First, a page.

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Blue-plate special

Posted by Masakim on October 01, 2001

In Reply to: Blue-plate special posted by R. Berg on September 30, 2001

: : What exactly is a "Blue Plate Special?"
: : thanks for any input
: : Linda

: Originally the featured meal of the day, offered at a bargain price, in inexpensive restaurants such as diners. My sources don't say when blue-plate specials were popular; I'd guess early 20th century.
: Definition of "blue plate" in Webster's Unabridged, 1934: "A plate with a blue design; esp., one divided into compartments, for serving several kinds of food, as meat and vegetables, as a single order."

Damon Runyon's "Blue Plate Special" was published in 1934.

From Anthology of Thirties Prose at ~MA01/White/anthology/preface.html

A Blue Plate Special is a low-priced daily diner special: a main course with all the fixins [sic], a daily combo, a square for two bits.
It seems a fitting title for this collection of Thirties' prose: It's got some crime fiction, some real event reportage, strikes and riots and some humorous Guys and Dolls. Like a good square meal, it has a little bit from every group. Put them all together and you have a wholesome, and hopefully fulfilling, taste of the Decade.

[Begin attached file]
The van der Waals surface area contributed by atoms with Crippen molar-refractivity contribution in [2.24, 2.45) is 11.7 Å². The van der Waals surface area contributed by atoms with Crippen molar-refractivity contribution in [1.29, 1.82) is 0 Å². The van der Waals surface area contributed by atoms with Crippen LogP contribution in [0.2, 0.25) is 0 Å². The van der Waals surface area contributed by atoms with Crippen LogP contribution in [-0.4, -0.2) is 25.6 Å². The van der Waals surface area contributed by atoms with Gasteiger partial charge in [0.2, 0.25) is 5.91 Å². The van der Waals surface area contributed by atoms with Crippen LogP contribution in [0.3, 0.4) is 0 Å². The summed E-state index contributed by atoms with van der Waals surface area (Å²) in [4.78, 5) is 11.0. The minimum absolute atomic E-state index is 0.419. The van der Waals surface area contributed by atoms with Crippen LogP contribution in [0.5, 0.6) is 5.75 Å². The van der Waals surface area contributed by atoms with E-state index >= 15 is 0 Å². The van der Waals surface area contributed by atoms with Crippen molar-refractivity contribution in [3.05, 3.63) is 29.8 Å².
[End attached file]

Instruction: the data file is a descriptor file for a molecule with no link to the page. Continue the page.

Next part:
The original blue plates, from which the Blue Plate Special gets it name, were manufactured during the Depression and had separate sections for each part of the meal. Similarly, this Blue Plate Special is divided into categories or topics, each with a different flavor. Ultimately the decision to select topics is arbitrary, and yet each seemed to spring rather naturally from the works. The categories say something about the decade, speaking generally to its main concerns and even methods of writing. For now, the categories are Proletarian Writing, The Camera Eye, City Scapes, Rural Scenes, Hoboes and Tramps, and The Media Mirror.

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